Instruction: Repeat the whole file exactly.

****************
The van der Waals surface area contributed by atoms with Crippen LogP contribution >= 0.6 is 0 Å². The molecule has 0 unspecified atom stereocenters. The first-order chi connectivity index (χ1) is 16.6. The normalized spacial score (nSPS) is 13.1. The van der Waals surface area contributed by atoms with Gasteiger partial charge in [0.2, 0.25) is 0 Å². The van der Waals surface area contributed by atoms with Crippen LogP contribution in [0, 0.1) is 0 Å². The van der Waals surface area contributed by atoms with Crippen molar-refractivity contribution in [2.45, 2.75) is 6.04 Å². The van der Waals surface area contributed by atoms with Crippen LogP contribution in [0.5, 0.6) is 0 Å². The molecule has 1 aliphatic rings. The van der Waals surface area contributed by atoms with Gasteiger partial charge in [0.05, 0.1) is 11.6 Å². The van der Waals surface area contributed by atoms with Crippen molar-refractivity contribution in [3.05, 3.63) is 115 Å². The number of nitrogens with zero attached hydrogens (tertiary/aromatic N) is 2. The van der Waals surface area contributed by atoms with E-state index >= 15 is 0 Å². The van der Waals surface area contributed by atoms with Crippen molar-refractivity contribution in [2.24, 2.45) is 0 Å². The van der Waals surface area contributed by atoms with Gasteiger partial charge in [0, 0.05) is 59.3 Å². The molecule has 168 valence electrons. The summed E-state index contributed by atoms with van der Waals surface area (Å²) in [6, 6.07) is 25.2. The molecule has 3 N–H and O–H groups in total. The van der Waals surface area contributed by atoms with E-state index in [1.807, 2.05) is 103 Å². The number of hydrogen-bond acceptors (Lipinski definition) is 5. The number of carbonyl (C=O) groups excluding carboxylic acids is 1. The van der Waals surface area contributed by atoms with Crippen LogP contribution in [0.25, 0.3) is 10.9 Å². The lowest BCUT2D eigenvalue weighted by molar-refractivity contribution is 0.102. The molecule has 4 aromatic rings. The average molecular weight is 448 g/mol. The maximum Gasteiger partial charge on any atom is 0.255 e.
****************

The van der Waals surface area contributed by atoms with Crippen LogP contribution >= 0.6 is 0 Å². The molecule has 0 unspecified atom stereocenters. The first-order chi connectivity index (χ1) is 16.6. The normalized spacial score (nSPS) is 13.1. The van der Waals surface area contributed by atoms with Gasteiger partial charge in [0.2, 0.25) is 0 Å². The van der Waals surface area contributed by atoms with Crippen LogP contribution in [0, 0.1) is 0 Å². The van der Waals surface area contributed by atoms with Crippen molar-refractivity contribution in [2.45, 2.75) is 6.04 Å². The van der Waals surface area contributed by atoms with Crippen LogP contribution in [0.5, 0.6) is 0 Å². The molecule has 1 aliphatic rings. The van der Waals surface area contributed by atoms with Gasteiger partial charge in [0.05, 0.1) is 11.6 Å². The van der Waals surface area contributed by atoms with Crippen molar-refractivity contribution in [3.05, 3.63) is 115 Å². The number of nitrogens with zero attached hydrogens (tertiary/aromatic N) is 2. The van der Waals surface area contributed by atoms with E-state index >= 15 is 0 Å². The van der Waals surface area contributed by atoms with Crippen molar-refractivity contribution in [2.24, 2.45) is 0 Å². The van der Waals surface area contributed by atoms with Gasteiger partial charge in [0, 0.05) is 59.3 Å². The molecule has 168 valence electrons. The summed E-state index contributed by atoms with van der Waals surface area (Å²) in [6, 6.07) is 25.2. The molecule has 3 N–H and O–H groups in total. The van der Waals surface area contributed by atoms with E-state index in [1.807, 2.05) is 103 Å². The number of hydrogen-bond acceptors (Lipinski definition) is 5. The number of carbonyl (C=O) groups excluding carboxylic acids is 1. The van der Waals surface area contributed by atoms with Crippen LogP contribution in [0.25, 0.3) is 10.9 Å². The lowest BCUT2D eigenvalue weighted by molar-refractivity contribution is 0.102. The molecule has 4 aromatic rings. The average molecular weight is 448 g/mol. The maximum Gasteiger partial charge on any atom is 0.255 e.